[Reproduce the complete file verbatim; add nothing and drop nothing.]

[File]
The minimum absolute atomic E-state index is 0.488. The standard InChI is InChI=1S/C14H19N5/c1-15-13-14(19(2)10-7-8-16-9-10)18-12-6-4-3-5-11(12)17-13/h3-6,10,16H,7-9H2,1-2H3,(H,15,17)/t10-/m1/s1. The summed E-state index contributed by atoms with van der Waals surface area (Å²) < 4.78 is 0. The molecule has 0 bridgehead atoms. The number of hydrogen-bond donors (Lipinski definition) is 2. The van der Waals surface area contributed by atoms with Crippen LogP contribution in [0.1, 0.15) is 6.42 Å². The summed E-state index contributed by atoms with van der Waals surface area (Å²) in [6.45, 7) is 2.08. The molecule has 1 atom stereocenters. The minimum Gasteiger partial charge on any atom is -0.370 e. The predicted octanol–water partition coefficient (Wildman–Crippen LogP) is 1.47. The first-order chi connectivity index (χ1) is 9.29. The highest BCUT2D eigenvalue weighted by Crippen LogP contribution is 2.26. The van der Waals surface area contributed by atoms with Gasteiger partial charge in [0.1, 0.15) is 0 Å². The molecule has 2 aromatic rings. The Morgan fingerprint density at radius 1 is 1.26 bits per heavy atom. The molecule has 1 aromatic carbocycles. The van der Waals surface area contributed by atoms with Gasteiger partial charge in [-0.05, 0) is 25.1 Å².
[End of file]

The minimum absolute atomic E-state index is 0.488. The standard InChI is InChI=1S/C14H19N5/c1-15-13-14(19(2)10-7-8-16-9-10)18-12-6-4-3-5-11(12)17-13/h3-6,10,16H,7-9H2,1-2H3,(H,15,17)/t10-/m1/s1. The summed E-state index contributed by atoms with van der Waals surface area (Å²) < 4.78 is 0. The molecule has 0 bridgehead atoms. The number of hydrogen-bond donors (Lipinski definition) is 2. The van der Waals surface area contributed by atoms with Crippen LogP contribution in [0.1, 0.15) is 6.42 Å². The summed E-state index contributed by atoms with van der Waals surface area (Å²) in [6.45, 7) is 2.08. The molecule has 1 atom stereocenters. The minimum Gasteiger partial charge on any atom is -0.370 e. The predicted octanol–water partition coefficient (Wildman–Crippen LogP) is 1.47. The first-order chi connectivity index (χ1) is 9.29. The highest BCUT2D eigenvalue weighted by Crippen LogP contribution is 2.26. The van der Waals surface area contributed by atoms with Gasteiger partial charge in [0.1, 0.15) is 0 Å². The molecule has 2 aromatic rings. The Morgan fingerprint density at radius 1 is 1.26 bits per heavy atom. The molecule has 1 aromatic carbocycles. The van der Waals surface area contributed by atoms with Gasteiger partial charge in [-0.05, 0) is 25.1 Å².